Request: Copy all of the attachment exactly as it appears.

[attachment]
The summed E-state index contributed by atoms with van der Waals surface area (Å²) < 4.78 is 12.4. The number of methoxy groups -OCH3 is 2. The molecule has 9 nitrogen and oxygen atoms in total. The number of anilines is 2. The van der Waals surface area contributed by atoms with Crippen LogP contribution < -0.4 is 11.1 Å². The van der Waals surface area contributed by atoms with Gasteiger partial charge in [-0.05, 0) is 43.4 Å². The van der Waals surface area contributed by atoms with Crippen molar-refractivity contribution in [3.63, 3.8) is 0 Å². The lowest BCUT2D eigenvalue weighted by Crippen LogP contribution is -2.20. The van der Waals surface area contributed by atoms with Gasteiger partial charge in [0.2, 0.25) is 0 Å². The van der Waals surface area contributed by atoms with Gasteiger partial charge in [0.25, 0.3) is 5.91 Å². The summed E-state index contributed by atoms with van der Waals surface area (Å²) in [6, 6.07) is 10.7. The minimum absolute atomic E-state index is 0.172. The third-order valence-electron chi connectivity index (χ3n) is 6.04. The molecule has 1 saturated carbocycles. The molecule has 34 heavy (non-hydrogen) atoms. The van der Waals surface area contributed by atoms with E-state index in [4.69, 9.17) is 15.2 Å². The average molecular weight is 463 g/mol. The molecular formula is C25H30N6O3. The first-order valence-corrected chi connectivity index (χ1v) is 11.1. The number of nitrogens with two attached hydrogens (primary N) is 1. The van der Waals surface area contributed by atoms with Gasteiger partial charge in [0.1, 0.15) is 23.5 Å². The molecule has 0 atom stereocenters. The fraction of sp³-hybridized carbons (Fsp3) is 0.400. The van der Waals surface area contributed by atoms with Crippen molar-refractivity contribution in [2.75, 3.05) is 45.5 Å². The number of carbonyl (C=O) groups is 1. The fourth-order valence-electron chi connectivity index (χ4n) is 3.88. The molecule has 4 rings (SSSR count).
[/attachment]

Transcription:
The summed E-state index contributed by atoms with van der Waals surface area (Å²) < 4.78 is 12.4. The number of methoxy groups -OCH3 is 2. The molecule has 9 nitrogen and oxygen atoms in total. The number of anilines is 2. The van der Waals surface area contributed by atoms with Crippen LogP contribution < -0.4 is 11.1 Å². The van der Waals surface area contributed by atoms with Gasteiger partial charge in [-0.05, 0) is 43.4 Å². The van der Waals surface area contributed by atoms with Crippen molar-refractivity contribution in [3.63, 3.8) is 0 Å². The lowest BCUT2D eigenvalue weighted by Crippen LogP contribution is -2.20. The van der Waals surface area contributed by atoms with Gasteiger partial charge in [0.2, 0.25) is 0 Å². The van der Waals surface area contributed by atoms with Gasteiger partial charge in [0.25, 0.3) is 5.91 Å². The summed E-state index contributed by atoms with van der Waals surface area (Å²) in [6, 6.07) is 10.7. The minimum absolute atomic E-state index is 0.172. The third-order valence-electron chi connectivity index (χ3n) is 6.04. The molecule has 1 saturated carbocycles. The molecule has 34 heavy (non-hydrogen) atoms. The van der Waals surface area contributed by atoms with E-state index in [4.69, 9.17) is 15.2 Å². The average molecular weight is 463 g/mol. The molecular formula is C25H30N6O3. The first-order valence-corrected chi connectivity index (χ1v) is 11.1. The number of nitrogens with two attached hydrogens (primary N) is 1. The van der Waals surface area contributed by atoms with Gasteiger partial charge in [0.1, 0.15) is 23.5 Å². The molecule has 0 atom stereocenters. The fraction of sp³-hybridized carbons (Fsp3) is 0.400. The van der Waals surface area contributed by atoms with Crippen molar-refractivity contribution in [2.75, 3.05) is 45.5 Å². The number of carbonyl (C=O) groups is 1. The fourth-order valence-electron chi connectivity index (χ4n) is 3.88. The molecule has 4 rings (SSSR count).